Every BSON type has its matching class or object in the BSON library of ReactiveMongo.
BSONString for strings
BSONDouble for double values
BSONInteger for integer
BSONLong for long values
BSONObjectID for MongoDB object IDs
BSONDocument for MongoDB documents
BSONArray for MongoDB Arrays
BSONBinary for binary values (raw binary arrays stored in the document)
All this classes or objects extend the trait BSONValue.
You can build documents with the BSONDocument class. It accepts tuples of String and BSONValue.
Let’s build a very simple document representing an album.
You can read a BSONDocument using the get method, which will return an Option[BSONValue] whether the requested field is present or not.
Write values with BSONWriter
Writing a complex BSONDocument can be slightly verbose if you have to use BSONValue instances directly. Luckily ReactiveMongo provides BSONHandler, which is both BSONReader and BSONWriter. A BSONWriter[T, B <: BSONValue] is an instance that transforms some T instance into a BSONValue. A BSONReader[B <: BSONValue, T] is an instance that transforms a BSONValue into a T instance.
There are some predefined (implicit) handlers that are available when you import reactivemongo.bson._, including:
String <-> BSONString
Int <-> BSONInteger
Long <-> BSONLong
Double <-> BSONDouble
Boolean <-> BSONBoolean
Each value that can be written using a BSONWriter can be used directly when calling a BSONDocument constructor.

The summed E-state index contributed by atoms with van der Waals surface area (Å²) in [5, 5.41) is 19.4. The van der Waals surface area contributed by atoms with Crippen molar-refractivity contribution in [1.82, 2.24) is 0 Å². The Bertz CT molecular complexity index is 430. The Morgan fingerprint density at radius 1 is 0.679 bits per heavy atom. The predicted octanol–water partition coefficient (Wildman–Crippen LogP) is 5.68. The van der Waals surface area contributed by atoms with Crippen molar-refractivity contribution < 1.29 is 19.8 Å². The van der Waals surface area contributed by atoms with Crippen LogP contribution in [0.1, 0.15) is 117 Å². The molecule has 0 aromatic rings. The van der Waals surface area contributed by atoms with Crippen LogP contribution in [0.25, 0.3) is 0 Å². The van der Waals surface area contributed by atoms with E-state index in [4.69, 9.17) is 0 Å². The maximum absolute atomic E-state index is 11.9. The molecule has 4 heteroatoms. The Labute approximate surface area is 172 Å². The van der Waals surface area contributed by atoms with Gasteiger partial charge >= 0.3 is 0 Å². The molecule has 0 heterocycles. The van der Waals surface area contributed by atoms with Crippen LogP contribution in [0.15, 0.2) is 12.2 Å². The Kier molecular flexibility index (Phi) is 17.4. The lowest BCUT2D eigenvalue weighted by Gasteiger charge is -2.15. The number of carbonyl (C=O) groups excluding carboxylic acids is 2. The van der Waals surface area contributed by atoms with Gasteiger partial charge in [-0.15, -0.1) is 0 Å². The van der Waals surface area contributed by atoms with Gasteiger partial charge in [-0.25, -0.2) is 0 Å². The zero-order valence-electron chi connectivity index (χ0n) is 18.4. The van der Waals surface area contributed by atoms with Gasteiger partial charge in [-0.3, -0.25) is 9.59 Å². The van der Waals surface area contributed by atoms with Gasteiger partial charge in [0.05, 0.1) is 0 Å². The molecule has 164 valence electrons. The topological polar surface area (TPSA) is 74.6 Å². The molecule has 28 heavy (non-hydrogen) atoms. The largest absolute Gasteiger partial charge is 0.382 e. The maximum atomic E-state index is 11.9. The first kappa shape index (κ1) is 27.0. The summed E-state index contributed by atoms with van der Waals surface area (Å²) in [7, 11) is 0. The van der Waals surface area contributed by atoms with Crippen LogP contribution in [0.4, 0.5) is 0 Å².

Easier, right? Note that this does not use implicit conversions, but rather implicit type classes.
Read values with BSONReader
Getting values follow the same principle using getAs(String) method. This method is parametrized with a type that can be transformed into a BSONValue using a BSONReader instance that is implicitly available in the scope (again, the default readers are already imported if you imported reactivemongo.bson._.) If the value could not be found, or if the reader could not deserialize it (often because the type did not match), None will be returned.
Another cool feature of BSONDocument constructors is to give Option[BSONValue] (or Options of instances that can be written into BSONValues). The resulting BSONDocument will contain only defined options.
Read/Write complex documents with BSONDocumentReader and BSONDocumentWriter
You can write your own Writers and Readers for your models. Let’s define a model for Album, and its BSONWriter and BSONReader.
You should have noted that our reader and writer extend BSONDocumentReader[T] and BSONDocumentWriter[T]. These two traits are just a shorthand for BSONReader[B <: BSONValue, T] and BSONWriter[T, B <: BSONValue].
OK, now, what if I want to store all the tracks names of the album? Or, in other words, how can we deal with collections? First of all, you can safely infer that all sequences and sets can be serialized as BSONArrays. Using BSONArray follows the same patterns as BSONDocument.
Using BSONArray does what we want, but this code is pretty verbose. Would it not be nice to deal directly with collections?
Here again, there is a converter for Traversables of types that can be transformed into BSONValues. For example, if you have a List[Something], if there is an implicit BSONWriter of Something to some BSONValue in the scope, you can use it as is, without giving explicitly a BSONArray. The same logic applies for reading BSONArray values.
So, now we can rewrite our reader and writer for albums including tracks.
Obviously, you can combine these readers and writers to de/serialize more complex object graphs. Let’s write an Artist model, containing a list of Albums.
Here, we get an “ambiguous implicit” problem, which is normal because we have more than one Reader of BSONDocuments available in our scope (SimpleArtistReader, ArtistReader, AlbumReader, etc.). So we have to explicitly give the type of the instance we want to get from the document.